Vincent Van Gogh. Even his name is harmonious. The alliteration of the vee’s, the even distribution of syllables – the sounds blend to create a product of perfection, and perfection is what Van Gogh produced.
Seventy paintings by the brilliant artist are on display at the Smithsonian Institution’s National Gallery of Art. The exhibit is the largest presentation of his works outside the Netherlands in 25 years. The beauty of a single Van Gogh piece captivates the viewer. But surrounded by 70 of his works, the feelings of excitement, awe and inspiration indescribably blend with the serenity and peace of mind the paintings elicit.
The task of describing to a reader the magnificence of a Van Gogh work is daunting – and unfair. No statement, no matter how eloquently phrased, could capture the essence of his works. Each word would humble Van Gogh’s art.
On a wall in the exhibit’s first room is a quote from a letter Van Gogh wrote to his brother Theo in 1882. He wrote, “I want to get to the point where people say of my work: That man feels deeply.” Van Gogh rose to a level beyond even that. His paintings radiate his passion and despair. Each work captures a piece of Van Gogh and thrusts this emotion at the viewer, forcing him or her to feel the same.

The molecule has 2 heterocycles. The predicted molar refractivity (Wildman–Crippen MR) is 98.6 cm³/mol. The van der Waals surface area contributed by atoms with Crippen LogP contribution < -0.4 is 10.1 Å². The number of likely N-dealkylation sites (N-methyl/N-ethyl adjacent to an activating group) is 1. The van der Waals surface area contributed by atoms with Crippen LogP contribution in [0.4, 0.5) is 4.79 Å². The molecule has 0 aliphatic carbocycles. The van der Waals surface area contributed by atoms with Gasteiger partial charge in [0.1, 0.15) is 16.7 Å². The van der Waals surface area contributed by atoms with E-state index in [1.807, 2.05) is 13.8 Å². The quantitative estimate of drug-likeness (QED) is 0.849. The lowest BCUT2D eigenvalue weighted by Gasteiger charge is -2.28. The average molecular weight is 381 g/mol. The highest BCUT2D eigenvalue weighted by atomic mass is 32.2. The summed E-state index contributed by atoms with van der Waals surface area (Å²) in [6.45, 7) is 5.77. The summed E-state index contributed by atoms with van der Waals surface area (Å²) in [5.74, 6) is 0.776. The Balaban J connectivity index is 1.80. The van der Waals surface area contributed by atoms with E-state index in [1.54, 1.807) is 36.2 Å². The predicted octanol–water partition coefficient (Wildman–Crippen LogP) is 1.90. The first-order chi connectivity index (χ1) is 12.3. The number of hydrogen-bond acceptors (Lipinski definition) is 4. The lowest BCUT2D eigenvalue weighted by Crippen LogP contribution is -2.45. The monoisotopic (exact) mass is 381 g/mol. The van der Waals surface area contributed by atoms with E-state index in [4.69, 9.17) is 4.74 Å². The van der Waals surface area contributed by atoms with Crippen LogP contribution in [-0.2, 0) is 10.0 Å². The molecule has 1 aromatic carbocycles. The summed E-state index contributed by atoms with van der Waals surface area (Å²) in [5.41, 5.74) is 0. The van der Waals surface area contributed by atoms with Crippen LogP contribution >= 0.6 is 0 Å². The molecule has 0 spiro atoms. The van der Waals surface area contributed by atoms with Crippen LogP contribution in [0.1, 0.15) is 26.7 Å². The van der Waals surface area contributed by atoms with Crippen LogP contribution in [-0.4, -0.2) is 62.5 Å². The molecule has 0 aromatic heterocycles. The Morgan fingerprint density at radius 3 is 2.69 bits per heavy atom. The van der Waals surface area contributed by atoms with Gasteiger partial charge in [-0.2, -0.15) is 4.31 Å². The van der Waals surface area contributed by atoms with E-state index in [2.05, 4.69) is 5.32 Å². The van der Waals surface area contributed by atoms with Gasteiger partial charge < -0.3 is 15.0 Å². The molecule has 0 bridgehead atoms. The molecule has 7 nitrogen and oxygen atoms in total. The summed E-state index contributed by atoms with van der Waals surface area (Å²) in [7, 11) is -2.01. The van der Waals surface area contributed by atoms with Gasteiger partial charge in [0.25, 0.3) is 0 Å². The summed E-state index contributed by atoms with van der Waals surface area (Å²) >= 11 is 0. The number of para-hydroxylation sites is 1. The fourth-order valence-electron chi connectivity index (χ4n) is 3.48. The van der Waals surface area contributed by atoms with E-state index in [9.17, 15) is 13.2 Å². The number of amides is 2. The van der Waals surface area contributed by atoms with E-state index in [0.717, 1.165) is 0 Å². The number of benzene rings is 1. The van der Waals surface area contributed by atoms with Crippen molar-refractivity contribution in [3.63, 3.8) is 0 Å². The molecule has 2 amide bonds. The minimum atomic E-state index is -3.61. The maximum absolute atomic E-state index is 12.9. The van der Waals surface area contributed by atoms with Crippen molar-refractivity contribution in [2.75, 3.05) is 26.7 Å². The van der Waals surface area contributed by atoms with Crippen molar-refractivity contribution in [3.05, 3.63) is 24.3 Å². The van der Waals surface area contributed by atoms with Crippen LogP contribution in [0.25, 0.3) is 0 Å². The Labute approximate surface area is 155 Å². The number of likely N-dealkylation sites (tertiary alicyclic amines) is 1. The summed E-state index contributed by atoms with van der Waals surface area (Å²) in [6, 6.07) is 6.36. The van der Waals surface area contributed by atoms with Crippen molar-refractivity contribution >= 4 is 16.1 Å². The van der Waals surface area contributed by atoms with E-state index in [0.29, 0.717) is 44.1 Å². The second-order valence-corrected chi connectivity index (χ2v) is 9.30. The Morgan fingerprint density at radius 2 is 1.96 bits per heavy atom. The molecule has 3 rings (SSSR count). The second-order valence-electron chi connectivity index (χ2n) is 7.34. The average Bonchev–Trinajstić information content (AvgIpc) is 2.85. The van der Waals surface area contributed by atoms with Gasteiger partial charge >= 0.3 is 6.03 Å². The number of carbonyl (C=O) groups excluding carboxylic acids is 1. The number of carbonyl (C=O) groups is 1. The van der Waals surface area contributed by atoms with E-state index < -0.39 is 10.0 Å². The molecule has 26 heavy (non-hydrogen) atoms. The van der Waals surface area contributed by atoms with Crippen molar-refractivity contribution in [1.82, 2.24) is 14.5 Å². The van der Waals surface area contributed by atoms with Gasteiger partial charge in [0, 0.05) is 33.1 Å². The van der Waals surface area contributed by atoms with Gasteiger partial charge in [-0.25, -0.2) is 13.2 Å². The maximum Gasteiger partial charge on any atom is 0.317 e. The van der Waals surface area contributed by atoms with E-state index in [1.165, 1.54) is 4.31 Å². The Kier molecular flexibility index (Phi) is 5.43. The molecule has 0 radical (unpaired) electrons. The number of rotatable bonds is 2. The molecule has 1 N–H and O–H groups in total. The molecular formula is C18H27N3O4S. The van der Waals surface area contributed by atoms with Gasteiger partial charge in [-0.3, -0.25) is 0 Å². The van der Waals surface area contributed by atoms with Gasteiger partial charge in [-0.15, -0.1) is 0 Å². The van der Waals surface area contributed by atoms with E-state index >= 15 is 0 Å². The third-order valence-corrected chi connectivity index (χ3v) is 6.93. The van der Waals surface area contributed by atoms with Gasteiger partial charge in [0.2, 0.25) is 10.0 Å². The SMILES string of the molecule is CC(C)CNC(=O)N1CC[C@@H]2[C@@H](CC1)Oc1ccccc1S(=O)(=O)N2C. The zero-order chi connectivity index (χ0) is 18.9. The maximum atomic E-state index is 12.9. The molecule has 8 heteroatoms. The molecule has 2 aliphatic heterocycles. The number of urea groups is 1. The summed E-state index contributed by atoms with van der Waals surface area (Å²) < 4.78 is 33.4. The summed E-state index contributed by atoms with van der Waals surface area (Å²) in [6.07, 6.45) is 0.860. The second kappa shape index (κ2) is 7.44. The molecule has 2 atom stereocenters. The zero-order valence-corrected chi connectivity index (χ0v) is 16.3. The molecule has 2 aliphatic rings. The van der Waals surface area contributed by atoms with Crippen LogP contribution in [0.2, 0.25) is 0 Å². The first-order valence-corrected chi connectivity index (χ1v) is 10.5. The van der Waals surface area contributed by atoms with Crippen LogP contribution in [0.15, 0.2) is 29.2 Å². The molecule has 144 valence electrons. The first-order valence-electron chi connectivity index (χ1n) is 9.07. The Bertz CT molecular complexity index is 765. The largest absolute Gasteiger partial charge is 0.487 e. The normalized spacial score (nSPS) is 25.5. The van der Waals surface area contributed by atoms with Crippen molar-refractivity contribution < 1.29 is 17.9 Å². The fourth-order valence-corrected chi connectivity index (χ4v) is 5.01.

Each of the nine rooms of the exhibit feature less than eight works. None of the rooms overwhelm the viewer. Each room displays paintings from a specific period of Van Gogh’s life or a certain type of his work. The third room of the exhibit features eight self-portraits. These paintings, especially the artist’s eyes, mesmerize viewers and reveal the depths of Van Gogh’s personality.
Van Gogh is a master of art. His painting are amazing and vibrant. The exhibit at the National Gallery allows people – through the paintings – to walk through Van Gogh’s life and dive into his soul.
“Van Gogh’s Van Goghs: Masterpieces from the Van Gogh Museum” continues in the National Gallery through Jan. 3, 1999. Admission to the exhibit is free, but passes are required for entry.